Fungal growths can show up anywhere around your home, from mildew in the bathroom to mould and moss growing on bricks in walls, patios or roofs. Just like you need to remove mildew from shower tile, you also need to clean moss and mould from bricks.
Moss and Mold
Moss and mould are different types of fungal growths. Moss is usually green with a soft, springy appearance. Mold comes in many colours, including green, brown and black. Both thrive in moist climates, especially in areas that experience lots of cloud cover. Moss and mould spores are blown by the wind onto bricks and grow on dirt and other organic material caught in the crannies and crevices on the brick's surface.
Mold and moss won't harm bricks on their own. If they grow on a brick patio, they can be a slip hazard for anyone walking across the patio. Both become slick when rained on because they absorb the water and retain it. Moss can damage bricks indirectly by harbouring seeds from other plants. As the seeds grow, they send out roots looking for soil. Over time, these roots can damage a wall or patio by shifting bricks.
Removing moss and mould from bricks when they are growing in just small patches is easiest. Use a broom to scrape either of them away. If you are dealing with a larger patch, purchase removal products at home improvement stores or nurseries. If you choose copper sulphate, mix 14.8ml. with 10 gallons of water. Spray the mixture onto the mould or moss, and let it sit for 20 minutes; then spray the fungus away with your garden hose. To use zinc chloride, combine one part zinc chloride with nine parts water, and apply it like the copper sulphate.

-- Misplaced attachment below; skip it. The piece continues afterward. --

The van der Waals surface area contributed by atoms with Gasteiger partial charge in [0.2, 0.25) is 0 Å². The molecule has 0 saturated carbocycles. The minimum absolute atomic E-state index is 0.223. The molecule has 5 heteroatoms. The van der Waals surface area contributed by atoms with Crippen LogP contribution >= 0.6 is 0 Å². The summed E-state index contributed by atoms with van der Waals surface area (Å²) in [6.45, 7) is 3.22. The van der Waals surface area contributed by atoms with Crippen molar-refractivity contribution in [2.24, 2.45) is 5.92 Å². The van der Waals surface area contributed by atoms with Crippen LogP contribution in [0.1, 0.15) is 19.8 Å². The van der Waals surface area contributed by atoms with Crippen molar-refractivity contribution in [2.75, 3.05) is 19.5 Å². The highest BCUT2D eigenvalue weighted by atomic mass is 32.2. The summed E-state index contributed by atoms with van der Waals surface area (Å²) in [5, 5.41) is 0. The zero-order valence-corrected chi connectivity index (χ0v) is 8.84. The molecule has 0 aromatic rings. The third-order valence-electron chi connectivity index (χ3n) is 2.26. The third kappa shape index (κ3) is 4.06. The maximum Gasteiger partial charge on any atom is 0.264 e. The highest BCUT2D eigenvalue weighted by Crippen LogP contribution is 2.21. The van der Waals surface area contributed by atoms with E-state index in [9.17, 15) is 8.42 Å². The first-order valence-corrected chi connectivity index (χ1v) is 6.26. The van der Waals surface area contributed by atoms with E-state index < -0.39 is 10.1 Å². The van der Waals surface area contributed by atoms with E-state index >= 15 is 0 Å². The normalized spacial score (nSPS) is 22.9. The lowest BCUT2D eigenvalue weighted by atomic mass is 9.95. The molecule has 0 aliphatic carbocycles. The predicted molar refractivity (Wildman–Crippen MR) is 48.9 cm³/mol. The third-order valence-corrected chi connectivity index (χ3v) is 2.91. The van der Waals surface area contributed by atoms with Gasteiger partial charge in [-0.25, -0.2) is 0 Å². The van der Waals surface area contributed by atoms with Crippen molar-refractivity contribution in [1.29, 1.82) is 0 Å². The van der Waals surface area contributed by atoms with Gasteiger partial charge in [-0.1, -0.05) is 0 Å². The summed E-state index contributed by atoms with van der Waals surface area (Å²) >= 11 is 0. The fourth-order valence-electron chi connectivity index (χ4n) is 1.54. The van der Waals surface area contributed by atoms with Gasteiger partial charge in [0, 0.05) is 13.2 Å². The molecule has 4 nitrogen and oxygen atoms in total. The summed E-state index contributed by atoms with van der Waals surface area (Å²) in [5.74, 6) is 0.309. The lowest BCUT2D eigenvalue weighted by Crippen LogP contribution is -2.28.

If you don't change anything about your home, the mould or moss will return. You can stay vigilant and brush the fungus away as soon as it returns, or you can take steps to prevent it from growing in the first place. Expose the bricks to more sunlight, which inhibits fungal growth. Removing overhanging branches will help as will taking an umbrella off a patio. Install copper or zinc strips on a copper roof. When exposed to water, ions leach out of the strips and form a protective coating on the bricks that prevents mould and moss from growing.